How do motor units differ?

1 Answer
Dec 2, 2014

The muscle fibers are functionally organized as motor units.
A motor unit consists of a single motor neuron and all of the muscle fibers it innervates .

Motor units in different muscles do not always contain the same number of muscle fibers.

Muscles performing delicate and precise movements have motor units with a small number of muscle fibers, whereas muscles performing more powerful but less precise contractions have motor units with many muscle fibers.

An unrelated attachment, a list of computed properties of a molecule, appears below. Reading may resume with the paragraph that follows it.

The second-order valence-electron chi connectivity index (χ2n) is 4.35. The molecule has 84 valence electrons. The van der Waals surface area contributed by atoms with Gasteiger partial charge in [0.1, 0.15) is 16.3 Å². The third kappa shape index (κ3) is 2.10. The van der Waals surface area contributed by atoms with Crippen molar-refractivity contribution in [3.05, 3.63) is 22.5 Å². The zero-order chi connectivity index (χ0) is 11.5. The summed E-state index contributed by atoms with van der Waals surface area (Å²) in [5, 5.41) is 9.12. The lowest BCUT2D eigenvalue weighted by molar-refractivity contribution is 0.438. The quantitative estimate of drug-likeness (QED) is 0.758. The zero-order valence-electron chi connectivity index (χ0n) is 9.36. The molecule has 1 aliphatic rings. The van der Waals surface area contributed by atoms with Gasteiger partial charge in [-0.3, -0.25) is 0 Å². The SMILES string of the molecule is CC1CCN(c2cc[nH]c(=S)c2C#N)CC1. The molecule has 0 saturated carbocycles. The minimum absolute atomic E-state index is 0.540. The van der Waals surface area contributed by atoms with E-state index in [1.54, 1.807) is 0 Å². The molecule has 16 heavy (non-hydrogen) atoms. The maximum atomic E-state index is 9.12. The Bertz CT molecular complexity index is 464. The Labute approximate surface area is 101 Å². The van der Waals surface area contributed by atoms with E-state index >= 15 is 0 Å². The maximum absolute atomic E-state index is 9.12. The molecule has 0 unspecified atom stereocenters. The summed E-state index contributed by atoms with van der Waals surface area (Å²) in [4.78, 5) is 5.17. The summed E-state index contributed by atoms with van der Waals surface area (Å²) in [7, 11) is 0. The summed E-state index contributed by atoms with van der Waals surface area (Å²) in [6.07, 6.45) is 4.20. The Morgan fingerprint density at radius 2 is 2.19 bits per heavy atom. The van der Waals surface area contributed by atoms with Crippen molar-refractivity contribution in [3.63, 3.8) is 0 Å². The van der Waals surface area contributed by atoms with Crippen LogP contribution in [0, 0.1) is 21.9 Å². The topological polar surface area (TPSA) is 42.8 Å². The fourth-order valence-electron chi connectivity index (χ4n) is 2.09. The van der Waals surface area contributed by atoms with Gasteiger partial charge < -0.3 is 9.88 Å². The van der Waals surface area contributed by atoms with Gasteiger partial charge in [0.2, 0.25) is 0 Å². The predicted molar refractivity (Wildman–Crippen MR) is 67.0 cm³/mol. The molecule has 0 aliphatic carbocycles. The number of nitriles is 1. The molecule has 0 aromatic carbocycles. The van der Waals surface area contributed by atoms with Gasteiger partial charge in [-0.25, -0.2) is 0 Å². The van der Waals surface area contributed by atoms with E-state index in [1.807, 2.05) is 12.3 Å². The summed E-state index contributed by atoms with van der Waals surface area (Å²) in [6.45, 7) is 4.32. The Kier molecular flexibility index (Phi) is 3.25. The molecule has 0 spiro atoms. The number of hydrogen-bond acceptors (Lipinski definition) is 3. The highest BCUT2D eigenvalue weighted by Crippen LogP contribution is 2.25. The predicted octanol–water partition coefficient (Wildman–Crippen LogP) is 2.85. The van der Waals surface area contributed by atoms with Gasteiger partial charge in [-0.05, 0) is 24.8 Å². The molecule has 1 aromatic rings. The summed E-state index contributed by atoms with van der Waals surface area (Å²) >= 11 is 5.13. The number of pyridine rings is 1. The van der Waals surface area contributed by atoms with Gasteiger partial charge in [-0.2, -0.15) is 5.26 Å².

Those that move the eye, the number of muscle fibers per motor unit can be less than 10, whereas, in the large muscles of the thigh, the number can be several hundred.

A whole muscle contracts with either a small force or a large force, depending on the number of motor units stimulated to contract. This relationship is called multiple motor unit summation .

And yes, those last two are called tetanus. In the disease, the muscles never relax.